Monday, January 30, 2017

The Heart in Design

interlaced hearts in crewel embroidery
Interlaced hearts in crewel embroidery on burlap
The heart motif is not only popular during the upcoming Valentine's Day celebration, but it is also used often in the folk art of many cultures. Of course our hearts are not really this shape. If you have ever seen a beef heart in a butcher's shop, you know approximately what your heart looks like although on a smaller scale. However, the shape we are going to discuss today was long ago accepted as a symbol for the human heart.

If you are doing applique, crewel, quilting, trapunto or folk embroidery, making a heart shape is relatively easy. You simply draw or trace the heart shape on your fabric and follow the outline. That's how the interlaced crewel hearts above were made (January 31, 2016 post). If you want to make heart shapes in cross-stitch, tent stitch, many diaper patterns or bargello (as in the “Hearts Afire” bargello below  as shown December 22, 2014), you are faced with making straight stitches approximate the curves at the tops and sides of the heart. This is not as easy as it sounds.

4-way bargello "Hearts Afire"
4-way bargello "Hearts Afire"

I have looked at dozens and dozens of patterns that try to convince me that a few /’s or X's make a heart shape. They begin with three stitches (shown as cross-stitches below). A heart? Really? They then continue with an increasing number of x 's which are not much more convincing. Is C a bird in flight or a deer with antlers? It is not until F, which has eleven stitches, that a heart-like shape appears. As a general rule, the more stitches in the motif, the more closely it approximates the heart shape we desire.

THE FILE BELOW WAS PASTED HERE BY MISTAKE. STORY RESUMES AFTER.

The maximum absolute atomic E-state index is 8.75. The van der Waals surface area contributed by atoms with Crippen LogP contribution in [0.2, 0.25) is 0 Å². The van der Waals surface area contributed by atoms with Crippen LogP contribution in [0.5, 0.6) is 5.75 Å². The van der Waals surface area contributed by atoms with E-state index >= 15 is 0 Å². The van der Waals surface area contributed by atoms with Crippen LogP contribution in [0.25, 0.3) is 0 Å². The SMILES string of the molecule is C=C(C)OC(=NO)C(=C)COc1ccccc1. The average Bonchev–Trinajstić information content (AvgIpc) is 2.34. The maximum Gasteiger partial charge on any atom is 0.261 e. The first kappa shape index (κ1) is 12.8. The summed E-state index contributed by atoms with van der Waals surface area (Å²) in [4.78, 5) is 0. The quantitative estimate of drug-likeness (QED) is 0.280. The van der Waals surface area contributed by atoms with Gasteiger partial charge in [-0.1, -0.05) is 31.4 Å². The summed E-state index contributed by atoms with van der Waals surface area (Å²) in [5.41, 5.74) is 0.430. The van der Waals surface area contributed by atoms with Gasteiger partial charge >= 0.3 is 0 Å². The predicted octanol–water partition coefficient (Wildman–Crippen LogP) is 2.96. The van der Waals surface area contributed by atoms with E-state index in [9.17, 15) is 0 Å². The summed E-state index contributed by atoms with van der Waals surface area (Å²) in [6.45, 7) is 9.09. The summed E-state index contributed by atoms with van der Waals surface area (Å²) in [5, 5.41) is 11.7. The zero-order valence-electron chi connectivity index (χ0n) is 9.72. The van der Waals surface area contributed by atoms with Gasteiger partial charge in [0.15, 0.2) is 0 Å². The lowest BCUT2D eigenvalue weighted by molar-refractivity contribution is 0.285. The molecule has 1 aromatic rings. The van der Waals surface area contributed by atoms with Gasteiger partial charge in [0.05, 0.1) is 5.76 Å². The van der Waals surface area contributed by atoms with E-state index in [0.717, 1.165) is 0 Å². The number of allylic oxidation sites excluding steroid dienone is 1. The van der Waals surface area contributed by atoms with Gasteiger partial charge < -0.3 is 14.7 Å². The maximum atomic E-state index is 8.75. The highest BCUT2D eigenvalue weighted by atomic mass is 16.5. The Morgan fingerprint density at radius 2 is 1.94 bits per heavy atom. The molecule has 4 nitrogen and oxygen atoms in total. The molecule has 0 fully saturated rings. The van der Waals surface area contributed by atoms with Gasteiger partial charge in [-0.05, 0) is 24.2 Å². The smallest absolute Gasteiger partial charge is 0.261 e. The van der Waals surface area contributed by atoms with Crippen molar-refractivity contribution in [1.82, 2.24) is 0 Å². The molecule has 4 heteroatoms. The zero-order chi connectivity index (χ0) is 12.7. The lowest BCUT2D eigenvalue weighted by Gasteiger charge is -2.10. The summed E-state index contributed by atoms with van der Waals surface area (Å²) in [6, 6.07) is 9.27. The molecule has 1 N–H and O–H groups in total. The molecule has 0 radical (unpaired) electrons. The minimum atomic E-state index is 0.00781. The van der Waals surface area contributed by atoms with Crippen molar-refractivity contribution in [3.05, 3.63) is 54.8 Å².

stitch diagrams a through f
Here is a cross-stitch border done with some of these stylized hearts. The pattern may be done in a single color, but it is enhanced by doing it in two colors and alternating the positions of the colors.

2 color cross stitch border pattern

Now let's look at some heart shapes made with the short, straight lines of back-stitch. These motifs can be used alone, filled in with cross-stitches, or used as “frames” for other types of embroidery. You can see that these shapes come closer to a traditional heart shape, but still lack the smooth curves of the heart.
stitch patterns g through i
For tent stitch, you need to consider each of the squares inside the frame as a single slanting stitch from one canvas square to the square above and to the left of it. Perhaps because the stitches are so compact, these figures seem a little more heart-like in tent stitch than they do in cross-stitch. Here are G, H, and I done in tent stitch. Also shown is a bookmark made in tent stitch, using three G motifs with a cream-colored background filled in and the owner's initial embroidered on top of the background.

tent stitched heart patterns and bookmark

Tip: Small projects like this use up small scraps of canvas and yarn that might otherwise be wasted. They make party favors, small additions to the gift of a book, package decorations, etc., and are small enough to be slipped inside a greeting card. Glue or overcast a piece of felt to the back of the bookmark for a more “finished” appearance.

Tip: Many cross-stitch patterns include directions to back-stitch around certain completed sections of stitches. This may be done in the colors in which the sections were stitched, or with a dark color usually black for all of the back-stitching. When outlining sections, use a thinner thread or yarn than was used for the cross-stitching. Here is a cross-stitch border in which the heart shapes represent flowers. The red one is done in plain cross-stitch. The purple one has the sections outlined in the same colors as the stitches. The blue one is back-stitched in traditional black.

hearts-as-flowers border pattern